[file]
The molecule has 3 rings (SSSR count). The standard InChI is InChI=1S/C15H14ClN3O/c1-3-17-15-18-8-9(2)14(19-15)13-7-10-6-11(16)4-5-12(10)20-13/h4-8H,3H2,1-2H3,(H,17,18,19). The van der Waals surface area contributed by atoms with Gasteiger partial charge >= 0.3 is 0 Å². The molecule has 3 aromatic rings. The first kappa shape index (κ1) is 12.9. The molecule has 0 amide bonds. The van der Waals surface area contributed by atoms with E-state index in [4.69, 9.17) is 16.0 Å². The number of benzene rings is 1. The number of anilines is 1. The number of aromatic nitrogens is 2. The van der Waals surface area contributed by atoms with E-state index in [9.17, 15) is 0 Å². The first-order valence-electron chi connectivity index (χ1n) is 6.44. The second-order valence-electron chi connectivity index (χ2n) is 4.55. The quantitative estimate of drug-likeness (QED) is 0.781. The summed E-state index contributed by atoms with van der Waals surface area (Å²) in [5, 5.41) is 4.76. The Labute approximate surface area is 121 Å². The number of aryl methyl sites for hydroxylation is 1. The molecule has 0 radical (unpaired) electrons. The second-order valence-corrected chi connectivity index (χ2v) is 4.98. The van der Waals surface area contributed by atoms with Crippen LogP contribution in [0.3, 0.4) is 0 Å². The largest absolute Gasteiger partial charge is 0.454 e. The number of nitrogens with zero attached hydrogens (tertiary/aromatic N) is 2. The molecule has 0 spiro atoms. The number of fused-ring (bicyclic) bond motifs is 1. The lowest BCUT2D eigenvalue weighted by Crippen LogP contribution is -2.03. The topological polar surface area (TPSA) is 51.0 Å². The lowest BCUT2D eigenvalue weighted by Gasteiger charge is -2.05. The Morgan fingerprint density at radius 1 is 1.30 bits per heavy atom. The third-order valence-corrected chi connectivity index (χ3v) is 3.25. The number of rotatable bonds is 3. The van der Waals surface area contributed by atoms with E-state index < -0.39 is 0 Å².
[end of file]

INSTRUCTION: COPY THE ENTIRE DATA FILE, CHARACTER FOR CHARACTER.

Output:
The molecule has 3 rings (SSSR count). The standard InChI is InChI=1S/C15H14ClN3O/c1-3-17-15-18-8-9(2)14(19-15)13-7-10-6-11(16)4-5-12(10)20-13/h4-8H,3H2,1-2H3,(H,17,18,19). The van der Waals surface area contributed by atoms with Gasteiger partial charge >= 0.3 is 0 Å². The molecule has 3 aromatic rings. The first kappa shape index (κ1) is 12.9. The molecule has 0 amide bonds. The van der Waals surface area contributed by atoms with E-state index in [4.69, 9.17) is 16.0 Å². The number of benzene rings is 1. The number of anilines is 1. The number of aromatic nitrogens is 2. The van der Waals surface area contributed by atoms with E-state index in [9.17, 15) is 0 Å². The first-order valence-electron chi connectivity index (χ1n) is 6.44. The second-order valence-electron chi connectivity index (χ2n) is 4.55. The quantitative estimate of drug-likeness (QED) is 0.781. The summed E-state index contributed by atoms with van der Waals surface area (Å²) in [5, 5.41) is 4.76. The Labute approximate surface area is 121 Å². The number of aryl methyl sites for hydroxylation is 1. The molecule has 0 radical (unpaired) electrons. The second-order valence-corrected chi connectivity index (χ2v) is 4.98. The van der Waals surface area contributed by atoms with Crippen LogP contribution in [0.3, 0.4) is 0 Å². The largest absolute Gasteiger partial charge is 0.454 e. The number of nitrogens with zero attached hydrogens (tertiary/aromatic N) is 2. The molecule has 0 spiro atoms. The number of fused-ring (bicyclic) bond motifs is 1. The lowest BCUT2D eigenvalue weighted by Crippen LogP contribution is -2.03. The topological polar surface area (TPSA) is 51.0 Å². The lowest BCUT2D eigenvalue weighted by Gasteiger charge is -2.05. The Morgan fingerprint density at radius 1 is 1.30 bits per heavy atom. The third-order valence-corrected chi connectivity index (χ3v) is 3.25. The number of rotatable bonds is 3. The van der Waals surface area contributed by atoms with E-state index < -0.39 is 0 Å².